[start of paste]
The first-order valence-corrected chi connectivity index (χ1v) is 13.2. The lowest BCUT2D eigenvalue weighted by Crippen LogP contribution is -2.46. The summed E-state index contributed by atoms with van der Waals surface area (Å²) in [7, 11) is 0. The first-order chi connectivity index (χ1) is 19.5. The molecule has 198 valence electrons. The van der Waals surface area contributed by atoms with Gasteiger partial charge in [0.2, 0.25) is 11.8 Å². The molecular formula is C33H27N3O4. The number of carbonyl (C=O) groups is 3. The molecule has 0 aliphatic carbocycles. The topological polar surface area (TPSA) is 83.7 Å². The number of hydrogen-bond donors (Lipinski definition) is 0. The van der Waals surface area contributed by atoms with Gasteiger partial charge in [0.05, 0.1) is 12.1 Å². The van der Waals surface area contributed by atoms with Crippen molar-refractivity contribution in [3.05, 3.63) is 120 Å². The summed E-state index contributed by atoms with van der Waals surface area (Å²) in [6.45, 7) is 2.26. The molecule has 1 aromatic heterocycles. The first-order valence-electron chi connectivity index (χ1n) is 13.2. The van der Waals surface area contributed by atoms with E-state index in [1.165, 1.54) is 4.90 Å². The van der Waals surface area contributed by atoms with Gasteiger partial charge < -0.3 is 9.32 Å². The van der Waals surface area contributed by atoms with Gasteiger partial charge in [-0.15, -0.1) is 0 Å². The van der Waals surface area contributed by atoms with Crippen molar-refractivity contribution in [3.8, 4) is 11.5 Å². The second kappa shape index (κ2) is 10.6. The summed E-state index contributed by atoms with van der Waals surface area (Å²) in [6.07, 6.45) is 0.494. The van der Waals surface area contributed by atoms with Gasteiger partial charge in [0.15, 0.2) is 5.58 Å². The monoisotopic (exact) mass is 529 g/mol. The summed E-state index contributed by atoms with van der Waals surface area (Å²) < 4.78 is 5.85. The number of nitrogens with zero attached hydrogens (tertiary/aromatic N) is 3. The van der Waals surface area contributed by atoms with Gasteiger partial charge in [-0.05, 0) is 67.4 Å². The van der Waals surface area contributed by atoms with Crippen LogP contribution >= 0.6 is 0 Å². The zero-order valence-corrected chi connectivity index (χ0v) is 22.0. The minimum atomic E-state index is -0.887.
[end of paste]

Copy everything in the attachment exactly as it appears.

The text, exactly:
The first-order valence-corrected chi connectivity index (χ1v) is 13.2. The lowest BCUT2D eigenvalue weighted by Crippen LogP contribution is -2.46. The summed E-state index contributed by atoms with van der Waals surface area (Å²) in [7, 11) is 0. The first-order chi connectivity index (χ1) is 19.5. The molecule has 198 valence electrons. The van der Waals surface area contributed by atoms with Gasteiger partial charge in [0.2, 0.25) is 11.8 Å². The molecular formula is C33H27N3O4. The number of carbonyl (C=O) groups is 3. The molecule has 0 aliphatic carbocycles. The topological polar surface area (TPSA) is 83.7 Å². The number of hydrogen-bond donors (Lipinski definition) is 0. The van der Waals surface area contributed by atoms with Gasteiger partial charge in [0.05, 0.1) is 12.1 Å². The van der Waals surface area contributed by atoms with Crippen molar-refractivity contribution in [3.05, 3.63) is 120 Å². The summed E-state index contributed by atoms with van der Waals surface area (Å²) in [6.45, 7) is 2.26. The molecule has 1 aromatic heterocycles. The first-order valence-electron chi connectivity index (χ1n) is 13.2. The van der Waals surface area contributed by atoms with E-state index in [1.165, 1.54) is 4.90 Å². The van der Waals surface area contributed by atoms with Gasteiger partial charge < -0.3 is 9.32 Å². The van der Waals surface area contributed by atoms with Gasteiger partial charge in [-0.15, -0.1) is 0 Å². The van der Waals surface area contributed by atoms with Crippen molar-refractivity contribution in [3.8, 4) is 11.5 Å². The second kappa shape index (κ2) is 10.6. The summed E-state index contributed by atoms with van der Waals surface area (Å²) in [6.07, 6.45) is 0.494. The van der Waals surface area contributed by atoms with Gasteiger partial charge in [0.15, 0.2) is 5.58 Å². The monoisotopic (exact) mass is 529 g/mol. The summed E-state index contributed by atoms with van der Waals surface area (Å²) < 4.78 is 5.85. The number of nitrogens with zero attached hydrogens (tertiary/aromatic N) is 3. The van der Waals surface area contributed by atoms with Gasteiger partial charge in [-0.05, 0) is 67.4 Å². The van der Waals surface area contributed by atoms with Crippen LogP contribution >= 0.6 is 0 Å². The zero-order valence-corrected chi connectivity index (χ0v) is 22.0. The minimum atomic E-state index is -0.887.